Episode 176 - "Epicurus And His Philosophy" Part 28 - Chapter 12 - The New Hedonism 05 (Not Yet Released)

  • Welcome to Episode 175 of Lucretius Today. This is a podcast dedicated to the poet Lucretius, who wrote "On The Nature of Things," the only complete presentation of Epicurean philosophy left to us from the ancient world. Each week we walk you through the Epicurean texts, and we discuss how Epicurean philosophy can apply to you today. If you find the Epicurean worldview attractive, we invite you to join us in the study of Epicurus at EpicureanFriends.com, where you will find a discussion thread for each of our podcast episodes and many other topics. We are now in the process of a series of podcasts intended to provide a general overview of Epicurean philosophy based on the organizational structure employed by Norman DeWitt in his book "Epicurus and His Philosophy." This week we continue our discussion of Chapter 12, entitled "The New Hedonism."

    The Root of All Good

    Pleasure Can Be Continuous

    Continuous Pain Impossible

    The Relation of Pleasure To Virtue

  • In our discussions we spend most of our time talking about Torquatus' positive presentation of Epicurean ethics in Book One of "On Ends," but there is a lot of material also in Book Two.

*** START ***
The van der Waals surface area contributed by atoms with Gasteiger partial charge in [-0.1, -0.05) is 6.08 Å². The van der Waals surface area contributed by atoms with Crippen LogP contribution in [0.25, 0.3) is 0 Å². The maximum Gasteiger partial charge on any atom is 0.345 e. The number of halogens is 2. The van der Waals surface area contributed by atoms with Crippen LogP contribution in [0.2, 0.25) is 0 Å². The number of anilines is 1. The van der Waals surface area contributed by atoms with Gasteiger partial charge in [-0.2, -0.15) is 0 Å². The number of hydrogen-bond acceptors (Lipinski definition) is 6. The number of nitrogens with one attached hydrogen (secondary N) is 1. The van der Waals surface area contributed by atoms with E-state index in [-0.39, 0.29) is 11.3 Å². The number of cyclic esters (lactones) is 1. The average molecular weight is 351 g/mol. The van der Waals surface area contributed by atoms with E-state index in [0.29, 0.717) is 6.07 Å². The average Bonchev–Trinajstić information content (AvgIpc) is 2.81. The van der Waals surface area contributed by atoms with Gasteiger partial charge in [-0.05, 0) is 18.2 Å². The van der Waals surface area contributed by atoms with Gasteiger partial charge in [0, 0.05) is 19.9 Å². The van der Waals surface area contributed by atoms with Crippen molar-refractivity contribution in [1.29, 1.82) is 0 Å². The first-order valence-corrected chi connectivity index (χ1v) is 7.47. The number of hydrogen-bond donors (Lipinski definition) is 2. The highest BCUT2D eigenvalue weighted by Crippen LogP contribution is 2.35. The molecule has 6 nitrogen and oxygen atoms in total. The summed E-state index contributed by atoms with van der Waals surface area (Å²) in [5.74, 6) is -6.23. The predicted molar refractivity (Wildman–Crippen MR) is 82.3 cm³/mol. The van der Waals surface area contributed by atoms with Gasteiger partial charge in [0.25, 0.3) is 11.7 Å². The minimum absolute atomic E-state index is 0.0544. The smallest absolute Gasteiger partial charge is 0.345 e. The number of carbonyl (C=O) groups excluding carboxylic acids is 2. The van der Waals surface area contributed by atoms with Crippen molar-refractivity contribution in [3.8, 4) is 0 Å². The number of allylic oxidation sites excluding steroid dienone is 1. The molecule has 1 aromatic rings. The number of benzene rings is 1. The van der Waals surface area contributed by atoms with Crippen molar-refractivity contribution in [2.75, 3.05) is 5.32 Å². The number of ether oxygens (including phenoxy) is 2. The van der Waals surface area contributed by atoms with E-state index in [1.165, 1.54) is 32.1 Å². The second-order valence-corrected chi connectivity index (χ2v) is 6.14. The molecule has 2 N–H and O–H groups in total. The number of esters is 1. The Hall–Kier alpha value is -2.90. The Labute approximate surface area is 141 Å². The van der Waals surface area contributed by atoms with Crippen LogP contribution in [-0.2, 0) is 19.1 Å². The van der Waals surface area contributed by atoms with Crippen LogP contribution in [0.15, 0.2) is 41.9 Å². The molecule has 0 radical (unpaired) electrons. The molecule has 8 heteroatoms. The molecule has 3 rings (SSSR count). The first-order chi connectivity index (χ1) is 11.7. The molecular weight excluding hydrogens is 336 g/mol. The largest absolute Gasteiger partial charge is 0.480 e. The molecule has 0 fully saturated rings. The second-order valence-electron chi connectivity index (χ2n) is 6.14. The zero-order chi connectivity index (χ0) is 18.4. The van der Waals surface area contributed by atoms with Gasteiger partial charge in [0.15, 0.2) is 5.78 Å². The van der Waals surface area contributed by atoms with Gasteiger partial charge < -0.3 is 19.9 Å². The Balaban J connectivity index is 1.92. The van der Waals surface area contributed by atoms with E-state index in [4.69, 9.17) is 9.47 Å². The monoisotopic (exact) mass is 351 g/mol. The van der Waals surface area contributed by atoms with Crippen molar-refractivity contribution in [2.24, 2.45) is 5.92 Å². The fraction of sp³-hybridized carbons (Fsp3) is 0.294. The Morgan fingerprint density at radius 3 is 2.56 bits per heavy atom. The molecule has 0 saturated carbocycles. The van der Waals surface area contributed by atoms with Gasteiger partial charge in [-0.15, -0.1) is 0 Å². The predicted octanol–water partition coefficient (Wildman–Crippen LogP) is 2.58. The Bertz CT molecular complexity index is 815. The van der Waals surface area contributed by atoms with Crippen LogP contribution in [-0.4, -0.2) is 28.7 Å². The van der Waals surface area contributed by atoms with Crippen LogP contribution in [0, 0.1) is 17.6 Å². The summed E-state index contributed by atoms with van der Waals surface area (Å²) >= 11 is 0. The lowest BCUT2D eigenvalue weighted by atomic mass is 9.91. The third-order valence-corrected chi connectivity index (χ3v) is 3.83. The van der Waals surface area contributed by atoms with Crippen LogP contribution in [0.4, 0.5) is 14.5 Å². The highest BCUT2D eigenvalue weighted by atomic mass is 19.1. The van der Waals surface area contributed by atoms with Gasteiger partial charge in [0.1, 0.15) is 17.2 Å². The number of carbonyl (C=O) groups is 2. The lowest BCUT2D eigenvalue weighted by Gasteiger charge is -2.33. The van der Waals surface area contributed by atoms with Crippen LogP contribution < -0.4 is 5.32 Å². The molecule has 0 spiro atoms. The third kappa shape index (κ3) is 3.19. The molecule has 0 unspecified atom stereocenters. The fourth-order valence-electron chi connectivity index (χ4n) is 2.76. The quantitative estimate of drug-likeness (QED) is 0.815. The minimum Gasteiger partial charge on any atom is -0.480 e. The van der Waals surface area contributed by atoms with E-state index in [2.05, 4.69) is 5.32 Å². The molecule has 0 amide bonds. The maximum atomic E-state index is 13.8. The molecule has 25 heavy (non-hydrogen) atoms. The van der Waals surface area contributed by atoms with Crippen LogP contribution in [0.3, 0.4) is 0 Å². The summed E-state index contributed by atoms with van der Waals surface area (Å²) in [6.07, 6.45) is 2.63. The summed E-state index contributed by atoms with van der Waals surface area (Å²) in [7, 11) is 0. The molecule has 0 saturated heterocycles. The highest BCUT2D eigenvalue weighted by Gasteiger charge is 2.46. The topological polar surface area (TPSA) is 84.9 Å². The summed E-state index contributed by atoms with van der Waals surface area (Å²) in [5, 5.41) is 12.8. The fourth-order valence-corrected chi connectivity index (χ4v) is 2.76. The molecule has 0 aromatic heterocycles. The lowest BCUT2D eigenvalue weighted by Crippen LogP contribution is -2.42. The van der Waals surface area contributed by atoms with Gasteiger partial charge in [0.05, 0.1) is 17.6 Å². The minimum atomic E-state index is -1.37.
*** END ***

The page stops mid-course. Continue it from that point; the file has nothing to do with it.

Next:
In this episode of the podcast DeWitt reminds us of the criticism that Cicero raised that we should not be calling a state of absence of pain as a positive pleasure. Cicero knew that it is important to Epicurean theory that we be able to do just that, so to be sure we are on top of this issue here is some of the important material, this from the Reid translation of On Ends.

    I have highlighted at the end of this passage CIcero's attempt to ridicule the idea that the host who pours a libation for a thirsty guest can be thought of as experiencing just as much pleasure as the guest who drinks it.

    Cicero seeks to make that look ridiculous, but this is true if we think logically of all types of pleasure as pleasure (this is the "Unity of Pleasure" that DeWitt is talking about). In this example each person is experiencing the positive pleasure of being alive without pain, and even if they are experiencing different types of pleasure at the particular moment, if they are experiencing no pain then they are experiencing the height of pleasure open to them (as pleasure is filling their experience so they are in no pain.)

    DeWitt sees this "unity of pleasure" perspective as the intent of the point to be taken from PD09:

    PD09. If every pleasure could be intensified so that it lasted, and influenced the whole organism or the most essential parts of our nature, pleasures would never differ from one another.

    And I think he is probably correct.